“MARTIANS” YOUNG AND OLD:  ZAGAMI AND ALH 84001.  L. E. Nyquist, NASA Johnson Space Center, Houston TX 77058, USA, B. M. Bansal, H. Wiesmann, and C.-Y.Shih, Lockheed Engineering and Science Co., 2400 NASA Road 1, Houston TX 77258, USA.

Published in Lunar and Planetary Science XXVI, pp. 1065-1066, LPI, Houston, TX.

Abstract:  New isotopic analyses of fine- and coarse-grained portions of the Zagami basaltic shergottite yield Rb-Sr isochrons of 186 ± 5 and 183 ± 6 Ma, respectively, and initial 87Sr/86Sr (ISr) = 0.722266 ± 0.000051 and 0.721604 ± 0.000057, respectively. The difference in ISr of ~9 epsilon-units shows that Sr-isotopic heterogeneities were carried into the crystallizing magma, probably by pyroxene phenocrysts. No isotopic heterogeneities were detected in Nd-isotopic analyses of the same samples, and regression of the combined Sm-Nd data for both lithologies gives an isochron age of 180 ± 37 Ma. The data imply Zagami crystallized from a melt ~180 Ma ago. Sm-Nd analyses of “martian” orthopyroxenite ALH 84001 give an internal isochron age of 4.50 ± 0.13 Ga. Rb-Sr analyses are consistent with this age and independently give a (preliminary) age of 4.95 ± 0.40 Ga and initial 87Sr/86Sr = 0.698 ± 2. Variations in 142Nd/144Nd for the ALH 84001 samples correlate with Sm/Nd ratios to give 146Sm/144Sm = 0.0011 ± 0.0015, or 0.0022 ± 0.0010 relative to CHUR. Young ages and extreme geochemical fractionation in the SNC meteorites remain a strong argument for their origin on a large, geologically active parent body, consistent with their hypothesized martian origin. However, the interpretation of the ~180 Ma ages of shergottites as magmatic ages is, in our opinion, problematic. In the context of their hypothesized martian origin, it seems most probable that these meteorites were ejected from Mars in a single large impact on old, varied terrain between 15 and 180 Ma ago.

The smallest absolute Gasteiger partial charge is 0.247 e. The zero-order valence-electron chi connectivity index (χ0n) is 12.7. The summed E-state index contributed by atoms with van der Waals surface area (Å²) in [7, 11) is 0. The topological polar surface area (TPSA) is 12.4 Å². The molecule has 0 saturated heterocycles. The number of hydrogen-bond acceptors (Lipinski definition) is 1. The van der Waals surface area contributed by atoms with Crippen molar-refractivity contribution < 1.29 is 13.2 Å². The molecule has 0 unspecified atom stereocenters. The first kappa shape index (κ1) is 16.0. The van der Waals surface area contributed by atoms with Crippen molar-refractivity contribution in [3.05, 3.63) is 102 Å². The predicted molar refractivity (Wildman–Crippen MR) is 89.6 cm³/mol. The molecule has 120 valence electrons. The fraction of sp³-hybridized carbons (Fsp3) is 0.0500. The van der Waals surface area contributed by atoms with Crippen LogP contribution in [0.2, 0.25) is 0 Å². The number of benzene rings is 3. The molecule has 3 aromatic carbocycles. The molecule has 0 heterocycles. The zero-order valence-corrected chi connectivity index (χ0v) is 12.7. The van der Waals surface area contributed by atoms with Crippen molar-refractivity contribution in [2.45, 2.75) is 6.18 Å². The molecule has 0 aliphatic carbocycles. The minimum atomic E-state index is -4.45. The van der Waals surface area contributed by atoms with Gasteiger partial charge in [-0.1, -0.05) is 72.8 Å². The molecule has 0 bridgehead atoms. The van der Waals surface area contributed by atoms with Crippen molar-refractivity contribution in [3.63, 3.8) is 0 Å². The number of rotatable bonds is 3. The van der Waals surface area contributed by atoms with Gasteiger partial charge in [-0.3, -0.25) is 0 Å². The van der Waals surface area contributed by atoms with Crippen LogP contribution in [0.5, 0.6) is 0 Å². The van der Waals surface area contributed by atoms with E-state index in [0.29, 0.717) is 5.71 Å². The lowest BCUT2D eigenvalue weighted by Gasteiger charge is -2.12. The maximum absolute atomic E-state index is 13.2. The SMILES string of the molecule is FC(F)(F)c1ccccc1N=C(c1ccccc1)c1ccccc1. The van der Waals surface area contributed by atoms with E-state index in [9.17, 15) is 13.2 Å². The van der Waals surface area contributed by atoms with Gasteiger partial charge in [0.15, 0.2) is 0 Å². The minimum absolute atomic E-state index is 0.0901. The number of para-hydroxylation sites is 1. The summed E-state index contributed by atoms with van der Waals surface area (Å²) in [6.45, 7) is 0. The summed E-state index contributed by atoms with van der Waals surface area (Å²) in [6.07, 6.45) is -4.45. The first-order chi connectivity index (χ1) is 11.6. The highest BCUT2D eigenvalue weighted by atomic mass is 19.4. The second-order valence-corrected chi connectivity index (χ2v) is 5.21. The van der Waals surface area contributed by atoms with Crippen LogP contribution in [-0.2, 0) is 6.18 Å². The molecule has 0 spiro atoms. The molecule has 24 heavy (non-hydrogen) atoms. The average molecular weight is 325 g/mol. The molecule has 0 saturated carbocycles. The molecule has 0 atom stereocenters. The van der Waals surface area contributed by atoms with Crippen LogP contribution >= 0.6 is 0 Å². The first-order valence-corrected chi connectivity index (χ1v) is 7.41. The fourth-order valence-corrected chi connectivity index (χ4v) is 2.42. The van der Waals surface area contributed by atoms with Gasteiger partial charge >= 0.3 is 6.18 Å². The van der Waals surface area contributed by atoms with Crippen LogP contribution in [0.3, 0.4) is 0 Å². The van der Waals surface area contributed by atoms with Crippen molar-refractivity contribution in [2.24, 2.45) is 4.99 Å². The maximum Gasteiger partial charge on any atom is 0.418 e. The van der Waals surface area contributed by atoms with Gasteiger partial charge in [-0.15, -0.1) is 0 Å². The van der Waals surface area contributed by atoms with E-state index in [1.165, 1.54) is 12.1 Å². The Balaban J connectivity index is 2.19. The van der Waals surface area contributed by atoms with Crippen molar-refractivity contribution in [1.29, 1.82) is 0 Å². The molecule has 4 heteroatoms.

Zagami:  Young, but discordant 39Ar-40Ar and Rb-Sr ages of the Shergotty basaltic shergottite led to the interpretation that the ages more likely represented impact-related resetting than a melting event, an interpretation reinforced by lack of complete Sr-isotopic equilibration among samples of Shergotty [1,2]. Later isotopic studies of other shergottites also showed lack of isotopic equilibration, but analyses of Zagami gave concordant ages by the Rb-Sr [3], Sm-Nd [3], and U-Th-Pb [4,5] methods, and an 39Ar-40Ar age that was only slightly older [3]. The availability of Zagami samples of differing average grain size [6] presented an opportunity to test the degree of isotopic equilibration within and between them. Zagami Consortium samples A23.9b (fine-grained) and A23.12b1 (coarse-grained) were supplied courtesy of K. Keil. Analyses of bulk samples and pyroxene separates (density:  3.45-3.55 g/cm3) have been completed. Results are shown in Figs. 1, 2, and 3 compared to data for other “martian” meteorites.